actually critiques and judgements of the person, which aren’t
productive or helpful.”

Instead, you’ll want to be open and non-judgmental—it’s
not your job to approve or disapprove of how they feel, she says.
(No matter how much it may upset you.) Show how you understand
where they’re coming from by using the language they use to talk
about their feelings. For example, if they tell you they’ve been
feeling really down, you could reply, “I’m so sorry you’re
feeling down lately and going through this.”

It sounds simple, but Dr. Wynns says it’s actually really
effective. “They are where they say they are, and you just want
them to know you’re right there with them in the journey to help
them feel better,” she says. friends walking in the snow family member depression holidaysPhoto: Stocksy/ Milles Studio 4. Avoid an
argument

One important thing to remember: Depression affects your
thinking. So you may face some pushback from your family member
(like, “There’s no point—this isn’t going to get
better,”) that might seem irrational to you, says Dr. Wynns.

Don’t let that deter you from making suggestions and offering
help and support. But try do do whatever you can not to argue
about the situation, which won’t get you—or your loved
one—anywhere. Instead, find a solution that will lead to some
sort of action. “The goal is to be the family member who is
moving the process forward,” says Dr. Wynns.

Have a particularly resistant family member? “You could even
say, ‘I know you don’t want to do it, but let’s just do it
for me—humor me,’” says Dr. Wynns. They may feel obligated to
do you the favor. 5. Assess how serious the issue is

If things seem especially bad, you should ask if they’ve had
suicidal thoughts or considered self-harm. “Some family members
are afraid of asking, because they’re worried they’ll plant
those seeds, but we know that’s not the case—if your loved one
hasn’t thought about it, you won’t be giving them the idea,”
says Dr. Wynns.

She suggests phrasing the question like: “Have things gotten
so bad that you’ve thought about suicide, wanting to die, or
hurting yourself?” Hopefully, asking in this way will capture if
one of these concerns is indeed at play. “They might admit to
having thoughts about wishing they could die, and then the
conversation about getting help can go from there,” says Dr.
Wynns.

If they’re resistant to seeing a professional and you have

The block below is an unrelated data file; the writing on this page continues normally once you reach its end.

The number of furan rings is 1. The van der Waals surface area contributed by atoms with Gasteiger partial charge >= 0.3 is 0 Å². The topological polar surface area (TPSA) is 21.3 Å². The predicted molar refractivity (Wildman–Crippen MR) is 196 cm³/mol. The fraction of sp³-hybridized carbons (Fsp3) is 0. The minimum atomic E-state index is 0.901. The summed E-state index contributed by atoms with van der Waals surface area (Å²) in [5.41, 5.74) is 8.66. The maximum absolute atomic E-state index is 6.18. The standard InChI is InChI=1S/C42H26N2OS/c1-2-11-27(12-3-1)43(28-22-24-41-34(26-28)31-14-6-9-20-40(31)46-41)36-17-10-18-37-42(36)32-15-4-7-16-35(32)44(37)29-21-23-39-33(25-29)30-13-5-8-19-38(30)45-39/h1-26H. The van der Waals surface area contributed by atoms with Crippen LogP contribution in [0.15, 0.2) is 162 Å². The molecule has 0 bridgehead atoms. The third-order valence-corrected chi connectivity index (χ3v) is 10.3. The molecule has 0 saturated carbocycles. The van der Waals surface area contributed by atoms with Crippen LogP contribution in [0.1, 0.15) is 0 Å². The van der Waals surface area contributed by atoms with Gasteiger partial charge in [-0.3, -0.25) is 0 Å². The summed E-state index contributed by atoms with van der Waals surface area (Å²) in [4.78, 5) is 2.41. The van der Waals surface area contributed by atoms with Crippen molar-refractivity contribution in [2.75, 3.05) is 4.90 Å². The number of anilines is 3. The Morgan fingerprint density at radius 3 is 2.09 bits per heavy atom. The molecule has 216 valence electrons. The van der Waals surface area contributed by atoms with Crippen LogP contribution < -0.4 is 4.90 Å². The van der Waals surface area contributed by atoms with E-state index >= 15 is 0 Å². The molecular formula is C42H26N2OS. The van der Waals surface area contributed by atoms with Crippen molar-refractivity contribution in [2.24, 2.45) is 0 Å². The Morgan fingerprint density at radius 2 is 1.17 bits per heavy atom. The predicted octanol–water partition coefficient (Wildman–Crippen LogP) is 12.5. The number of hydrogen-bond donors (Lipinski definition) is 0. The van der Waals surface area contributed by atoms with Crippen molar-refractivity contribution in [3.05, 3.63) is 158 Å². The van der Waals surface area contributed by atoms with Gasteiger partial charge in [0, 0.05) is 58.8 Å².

serious concerns that they’re suicidal, there are times when
someone needs to take drastic action and call 911, or drive their
loved one to the hospital.

“Your family member may be mad at you for it, but it’s worth
it for them to be alive—it’s much better to deal with their
anger than the alternative of losing your family member,” says
Dr. Wynns. 6. In the future, check in early

If you know, say, that your mom or brother is particularly
vulnerable around the holidays, talk to them a month or two
beforehand about how they’re feeling, advises Dr. Wynns.
“It’s better to talk to them frequently in the beginning of the
season, rather than wait until they’re really struggling,” says
Dr. Wynns.

And know that with your help, if they continue to take positive
steps, there’s a good chance they’ll notice changes. “We now
have figured out that so many things are linked to improvements in
depression beyond therapy and medication, whether that’s
exercise, meditation, utilizing your social support network, or
engaging in fun activities,” says Dr. Wynns.

“Even if someone just chooses one or two therapies their first
week—like a half-hour of exercise and a phone call with a
friend—and the next week they add another, they’ll likely see
traction,” she adds.

If you or someone you love is suicidal, please contact the
National Suicide Prevention Lifeline at 1-800-273-8755 or visit
suicidepreventionlifeline.org.  

Here’s why your
anxiety so often gets worse at night
. And if you want to
understand depression more,
here’s a look at the different types. 

Source: FS – NewYork-W Fashion
How to actually help a loved one who seems depressed over the holidays